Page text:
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First Wimbledon was for Britain - 'This one's for myself'

Published:Monday | July 11, 2016 | 7:00 AM
Andy Murray of Britain kisses his trophy after beating Milos Raonic of Canada in the men's singles final on day fourteen of the Wimbledon Tennis Championships in London yesterday.

LONDON (AP):

Andy Murray's first Wimbledon championship was for his country.

This one was for Andy Murray.

Dulling big serves with quick-reflex returns, conjuring up daring passing shots and playing impressively mistake-free tennis all the while, Murray beat Milos Raonic 6-4, 7-6 (3), 7-6 (2) yesterday for his second trophy at the All England Club and third Grand Slam title overall.

In 2013, Murray famously ended Britain's 77-year wait for one of their own to win the men's final at Wimbledon, a quest that became burdensome.

Now he wanted a victory to end his personal rut of three consecutive losses in major finals, including at the Australian Open in January and French Open last month.

"It is different. I feel happier this time. I feel more content this time. I feel like this was sort of more for myself more than anything and my team as well," the second-seeded Murray said. "Last time, it was just pure relief and I didn't really enjoy the moment as much, whereas I'm going to make sure I enjoy this one."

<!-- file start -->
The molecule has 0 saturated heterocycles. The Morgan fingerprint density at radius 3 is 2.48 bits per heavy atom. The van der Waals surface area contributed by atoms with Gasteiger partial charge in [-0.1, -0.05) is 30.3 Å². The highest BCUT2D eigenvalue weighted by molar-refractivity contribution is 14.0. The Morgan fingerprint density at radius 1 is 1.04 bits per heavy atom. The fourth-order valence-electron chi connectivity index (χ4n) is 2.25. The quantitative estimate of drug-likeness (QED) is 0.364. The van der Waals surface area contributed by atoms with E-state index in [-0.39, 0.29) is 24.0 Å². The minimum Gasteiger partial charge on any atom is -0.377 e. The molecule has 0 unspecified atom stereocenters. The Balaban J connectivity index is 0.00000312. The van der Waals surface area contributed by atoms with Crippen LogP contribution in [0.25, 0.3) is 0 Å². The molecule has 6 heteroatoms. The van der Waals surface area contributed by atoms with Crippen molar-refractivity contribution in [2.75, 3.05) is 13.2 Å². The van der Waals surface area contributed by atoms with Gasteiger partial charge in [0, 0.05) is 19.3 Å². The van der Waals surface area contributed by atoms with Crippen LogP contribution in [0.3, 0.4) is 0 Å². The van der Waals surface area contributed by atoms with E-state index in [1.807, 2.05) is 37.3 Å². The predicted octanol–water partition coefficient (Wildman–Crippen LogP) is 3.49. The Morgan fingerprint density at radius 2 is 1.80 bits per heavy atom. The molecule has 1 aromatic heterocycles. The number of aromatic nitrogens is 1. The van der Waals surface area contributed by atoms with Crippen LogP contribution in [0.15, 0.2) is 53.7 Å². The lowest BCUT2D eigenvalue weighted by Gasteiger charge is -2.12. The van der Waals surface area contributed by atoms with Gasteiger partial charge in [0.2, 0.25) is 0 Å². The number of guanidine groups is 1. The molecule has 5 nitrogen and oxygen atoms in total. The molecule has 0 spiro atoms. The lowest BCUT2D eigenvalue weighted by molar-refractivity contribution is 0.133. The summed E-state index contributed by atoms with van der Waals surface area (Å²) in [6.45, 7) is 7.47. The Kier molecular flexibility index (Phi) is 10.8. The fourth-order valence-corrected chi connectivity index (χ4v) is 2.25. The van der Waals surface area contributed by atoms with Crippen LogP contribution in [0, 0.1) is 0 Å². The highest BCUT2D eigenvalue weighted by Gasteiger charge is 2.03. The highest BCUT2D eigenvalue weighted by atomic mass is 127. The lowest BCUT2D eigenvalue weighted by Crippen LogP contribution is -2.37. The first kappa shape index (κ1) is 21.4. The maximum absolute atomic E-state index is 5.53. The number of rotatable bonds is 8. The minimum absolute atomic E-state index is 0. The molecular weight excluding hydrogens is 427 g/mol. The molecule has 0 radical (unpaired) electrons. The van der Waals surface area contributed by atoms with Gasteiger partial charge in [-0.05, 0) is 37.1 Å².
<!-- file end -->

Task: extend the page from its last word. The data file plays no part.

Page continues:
This was his 11th Grand Slam final, but the first against someone other than Novak Djokovic or Roger Federer. The sixth-seeded Raonic eliminated Federer in five sets in the semi-finals on Friday and also defeated the player who stunned Djokovic in the third round, Sam Querrey.

Those wins helped Raonic become the first man representing Canada to reach a major final.

He did it, primarily, by averaging 251/2 aces through six matches. But on a breezy afternoon, at a Centre Court filled with nearly 15,000 partisan fans, Murray shut down that integral part of Raonic's game.

"This one's going to sting," Raonic said.

It's been a rough few weeks for Britain, with their vote to leave the European Union, the drop of the pound's value and the resignation of Prime Minister David Cameron, who was seated in the front row of the Royal Box yesterday, several seats over from Prince William and his wife, Kate.

 

POLITICAL JOKE

 

During the trophy presentation, Murray joked: "Playing in a Wimbledon final's tough, but I certainly wouldn't like to be a prime minister. It's an impossible job."

Murray, a 29-year-old from Scotland, long dealt with the expectations that accompanied being Britain's best chance to find a male champion to succeed Fred Perry, who last won the grass-court tournament in 1936. After yesterday's victory, Murray's mother, former British Fed Cup captain Judy, referred to that old phenomenon as: "The constant, 'When are you going to win Wimbledon? When are you going to win Wimbledon? When are you going to win Wimbledon'?"

But her son has dealt with that and thrived, thanks to a counter-punching game and sublime returns of serve.

It took Raonic 36 minutes and five service games to record his first ace and he wound up with only eight. Over and over, Murray managed to get the ball back, even one that came in at 147 mph.

And while Murray only broke Raonic once, to lead 4-3 in the opening set, that was all it took because the tiebreakers were surprisingly one-way traffic.

Murray also took 50 of 65 points he served across the first two sets, not only never facing so much as a break point in that span, but also being pushed to deuce merely once.